The scenary of a black and white film has an almost ghostly, unearthly feel to it. There is an unavoidable darkness in tone and visual cues that spark mystery about what may lurk in the hidden shadows behind a desk. Clooney used cigarette smoke a great deal in this film. I don’t think there were more than a handful of scenes where at least one character on screen wasn’t lighting up. Murrow himself smoked even while giving his weekly telecast. Smoke wafted in delicate tendrils up to the ceilings of the CBS offices, it unfurled out of nostrils in foggy puffs. It was everywhere, and the thin veils of smoke that hovered around the characters intensified their urgency. Like the black and white film stock, the constant presence of smoke thoughout the film served to make the film both hyperrealized and dreamlike. The characters were some how more organic – more of their times, demolishing those sticks of tobacco before our very eyes. Inhaling and exhaling breath that we could actually see. But the hovering clouds of smoke that floated in and out of the shadows also created a sense that these characters were living in a dream, a nightmare, where at any moment their livlihoods could be snatched away in the witchunt.

Like Ed Wood, and The Man Who Wasn’t There, Good Night, and Good Luck did not just use its black and white film stock as a gimmick, but used it to its fullest pontial in exploring the moments in history that it showcased. It married a sense of journalistic historical realism, with glamorous, artistic flourishes. An utmost example of a film where “style over substance” is not the case, GNAGL is a gorgeous looking film that creates a perfect dreamy realism in which to tell its story. It is style and substance working together in perfect harmony.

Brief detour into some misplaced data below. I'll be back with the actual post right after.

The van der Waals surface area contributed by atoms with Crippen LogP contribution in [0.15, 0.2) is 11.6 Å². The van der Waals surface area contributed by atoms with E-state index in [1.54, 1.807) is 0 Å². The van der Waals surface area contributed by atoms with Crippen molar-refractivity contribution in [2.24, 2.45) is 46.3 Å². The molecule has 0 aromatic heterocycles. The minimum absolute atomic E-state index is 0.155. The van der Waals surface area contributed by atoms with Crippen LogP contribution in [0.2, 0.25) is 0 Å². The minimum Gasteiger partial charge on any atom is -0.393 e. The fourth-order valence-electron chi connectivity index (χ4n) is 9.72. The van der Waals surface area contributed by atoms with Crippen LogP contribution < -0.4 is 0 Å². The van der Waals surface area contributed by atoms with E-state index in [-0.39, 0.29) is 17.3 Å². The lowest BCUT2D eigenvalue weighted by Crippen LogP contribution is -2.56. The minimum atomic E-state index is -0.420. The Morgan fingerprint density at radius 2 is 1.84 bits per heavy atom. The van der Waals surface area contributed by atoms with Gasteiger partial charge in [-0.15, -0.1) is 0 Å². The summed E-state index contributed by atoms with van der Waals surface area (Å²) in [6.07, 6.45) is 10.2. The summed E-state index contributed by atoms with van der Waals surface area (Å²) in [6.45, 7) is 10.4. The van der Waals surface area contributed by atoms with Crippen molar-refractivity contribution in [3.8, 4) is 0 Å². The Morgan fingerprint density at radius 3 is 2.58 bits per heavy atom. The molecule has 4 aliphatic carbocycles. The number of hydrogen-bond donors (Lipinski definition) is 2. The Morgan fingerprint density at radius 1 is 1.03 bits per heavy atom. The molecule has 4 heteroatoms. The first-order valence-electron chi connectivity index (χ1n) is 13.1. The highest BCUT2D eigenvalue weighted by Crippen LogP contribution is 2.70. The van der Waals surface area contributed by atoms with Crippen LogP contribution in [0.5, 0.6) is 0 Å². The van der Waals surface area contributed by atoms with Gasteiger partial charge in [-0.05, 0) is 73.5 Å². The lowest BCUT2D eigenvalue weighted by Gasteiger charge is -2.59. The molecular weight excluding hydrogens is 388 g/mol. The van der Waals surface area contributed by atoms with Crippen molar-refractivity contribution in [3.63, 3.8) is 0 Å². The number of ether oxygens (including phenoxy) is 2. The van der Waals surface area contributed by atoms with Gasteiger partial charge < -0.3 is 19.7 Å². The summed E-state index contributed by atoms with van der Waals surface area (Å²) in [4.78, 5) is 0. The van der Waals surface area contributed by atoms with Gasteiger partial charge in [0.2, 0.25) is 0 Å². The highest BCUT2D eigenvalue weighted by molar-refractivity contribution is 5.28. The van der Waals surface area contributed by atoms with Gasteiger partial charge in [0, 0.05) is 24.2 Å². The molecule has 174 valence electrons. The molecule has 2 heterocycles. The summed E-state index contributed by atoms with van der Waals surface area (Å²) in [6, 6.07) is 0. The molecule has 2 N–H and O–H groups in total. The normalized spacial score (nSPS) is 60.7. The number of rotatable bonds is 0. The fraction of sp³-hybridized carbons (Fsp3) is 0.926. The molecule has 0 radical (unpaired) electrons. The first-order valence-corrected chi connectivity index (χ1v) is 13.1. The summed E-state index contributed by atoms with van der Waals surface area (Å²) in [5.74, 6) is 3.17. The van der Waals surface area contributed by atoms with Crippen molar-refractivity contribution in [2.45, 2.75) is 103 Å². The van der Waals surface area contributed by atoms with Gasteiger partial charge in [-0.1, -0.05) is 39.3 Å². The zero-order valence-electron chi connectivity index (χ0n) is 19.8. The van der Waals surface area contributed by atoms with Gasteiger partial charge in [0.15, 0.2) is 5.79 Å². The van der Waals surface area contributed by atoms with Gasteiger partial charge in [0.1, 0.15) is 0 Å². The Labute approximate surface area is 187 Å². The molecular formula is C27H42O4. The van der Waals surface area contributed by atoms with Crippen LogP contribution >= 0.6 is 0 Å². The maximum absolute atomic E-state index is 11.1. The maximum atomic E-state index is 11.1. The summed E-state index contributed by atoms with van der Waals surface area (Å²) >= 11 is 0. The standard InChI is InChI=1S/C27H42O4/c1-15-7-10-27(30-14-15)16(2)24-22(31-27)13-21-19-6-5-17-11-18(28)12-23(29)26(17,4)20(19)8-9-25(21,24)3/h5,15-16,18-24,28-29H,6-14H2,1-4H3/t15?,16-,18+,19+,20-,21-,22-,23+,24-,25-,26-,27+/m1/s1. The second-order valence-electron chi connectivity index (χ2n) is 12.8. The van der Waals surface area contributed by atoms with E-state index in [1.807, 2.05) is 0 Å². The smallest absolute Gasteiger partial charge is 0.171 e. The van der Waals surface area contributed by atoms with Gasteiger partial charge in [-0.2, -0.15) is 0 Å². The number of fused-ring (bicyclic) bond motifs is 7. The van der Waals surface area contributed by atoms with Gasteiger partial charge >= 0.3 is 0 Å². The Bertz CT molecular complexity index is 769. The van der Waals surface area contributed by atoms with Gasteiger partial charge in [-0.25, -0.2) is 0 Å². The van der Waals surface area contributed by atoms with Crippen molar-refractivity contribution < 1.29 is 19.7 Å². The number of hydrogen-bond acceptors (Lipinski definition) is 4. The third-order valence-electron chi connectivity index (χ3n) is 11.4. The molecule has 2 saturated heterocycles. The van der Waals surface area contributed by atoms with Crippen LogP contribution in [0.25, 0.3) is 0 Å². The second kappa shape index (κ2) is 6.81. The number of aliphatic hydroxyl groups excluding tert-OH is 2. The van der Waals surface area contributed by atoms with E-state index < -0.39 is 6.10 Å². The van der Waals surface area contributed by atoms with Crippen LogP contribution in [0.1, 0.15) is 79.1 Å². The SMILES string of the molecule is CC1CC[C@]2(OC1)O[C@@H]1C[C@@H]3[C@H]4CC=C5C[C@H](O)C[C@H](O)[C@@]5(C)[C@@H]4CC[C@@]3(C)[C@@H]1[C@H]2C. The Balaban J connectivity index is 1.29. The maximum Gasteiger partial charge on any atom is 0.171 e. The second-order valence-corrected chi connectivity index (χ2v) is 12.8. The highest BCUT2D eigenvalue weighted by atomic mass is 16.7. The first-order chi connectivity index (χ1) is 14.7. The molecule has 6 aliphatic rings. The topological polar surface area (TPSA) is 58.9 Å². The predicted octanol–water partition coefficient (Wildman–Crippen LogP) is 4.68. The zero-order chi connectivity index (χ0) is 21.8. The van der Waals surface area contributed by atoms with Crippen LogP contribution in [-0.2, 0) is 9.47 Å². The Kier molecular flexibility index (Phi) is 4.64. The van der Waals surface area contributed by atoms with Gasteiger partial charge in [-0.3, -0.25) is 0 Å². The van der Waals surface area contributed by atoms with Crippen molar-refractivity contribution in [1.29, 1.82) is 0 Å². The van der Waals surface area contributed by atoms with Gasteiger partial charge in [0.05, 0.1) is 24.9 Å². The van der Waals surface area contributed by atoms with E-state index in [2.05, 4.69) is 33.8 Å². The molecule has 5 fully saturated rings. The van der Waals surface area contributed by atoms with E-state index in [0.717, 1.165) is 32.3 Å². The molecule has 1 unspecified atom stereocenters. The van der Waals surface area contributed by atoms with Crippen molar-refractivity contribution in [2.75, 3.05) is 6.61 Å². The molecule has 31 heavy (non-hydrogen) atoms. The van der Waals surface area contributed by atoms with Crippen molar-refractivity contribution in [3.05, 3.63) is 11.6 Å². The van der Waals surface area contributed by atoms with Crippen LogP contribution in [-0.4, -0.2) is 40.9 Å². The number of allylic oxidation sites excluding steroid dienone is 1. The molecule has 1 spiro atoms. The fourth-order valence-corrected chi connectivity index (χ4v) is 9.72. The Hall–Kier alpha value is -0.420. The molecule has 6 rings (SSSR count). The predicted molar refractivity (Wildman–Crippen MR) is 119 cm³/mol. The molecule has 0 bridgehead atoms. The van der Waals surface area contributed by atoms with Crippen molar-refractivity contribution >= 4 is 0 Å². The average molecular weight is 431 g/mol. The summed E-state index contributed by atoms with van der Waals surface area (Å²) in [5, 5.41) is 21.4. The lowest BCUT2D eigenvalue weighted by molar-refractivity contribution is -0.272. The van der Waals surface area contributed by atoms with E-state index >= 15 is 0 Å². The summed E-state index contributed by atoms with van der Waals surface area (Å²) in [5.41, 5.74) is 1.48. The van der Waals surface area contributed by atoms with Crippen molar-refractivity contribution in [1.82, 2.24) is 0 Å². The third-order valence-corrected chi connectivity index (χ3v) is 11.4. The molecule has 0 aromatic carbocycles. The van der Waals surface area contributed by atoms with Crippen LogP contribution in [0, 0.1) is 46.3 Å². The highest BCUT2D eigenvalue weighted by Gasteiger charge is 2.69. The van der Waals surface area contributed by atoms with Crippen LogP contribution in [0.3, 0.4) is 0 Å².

4 Comments:

Blogger phinney said...

i liked

9:23 PM  
Anonymous Brian said...

I once asked my mom about the "world in black and white before color film" concept. We were watching some newly discovered color film of Hitler and it was fairly shocking to see Hitler trouncing around in full, normal looking color. You always visualize him, and the whole world of yesteryear, in black and white.
I commented on how even in the color films from the past, things seem very faded and dull.

So we were discussing memory, and she said that her memory of things in the 60s and 70s more or less matched that faded out home 8mm film coloring that you see from that era. (Think about the opening of the Wonder Years.) Logically, she said, things had to be in the some color scheme as they are now, but her memory matched the old videos.

My guess is that our memory isn't actually as good as we think it is, and often we're remembering our memory of the event more than the event itself... and unfortunately remembering our memory of the event can apparently be pretty easily swayed.

This isn't at all relevent to your discussion of the movie.

I have a roommate from LA who always calls movies "flicks." I find it extremely aggravating.

4:18 PM  
Blogger The New Yorker said...

It is somewhat relevant in that it deals with the issue of the world as black and white, instead of the world of color we see now. What I find particularly strange about it, is that if I'm imagining something like the revolutionary war, or the french revolution, I don't ever imagine it in black and white, --i imagine it in full rich colors. Its that mid century period in particular...very odd.

5:49 PM  
Anonymous doorframe said...

TV and movies distort our memories more than we'd like to think.

11:45 AM  

Post a Comment

Links to this post:

Create a Link

<< Home

Listed on BlogShares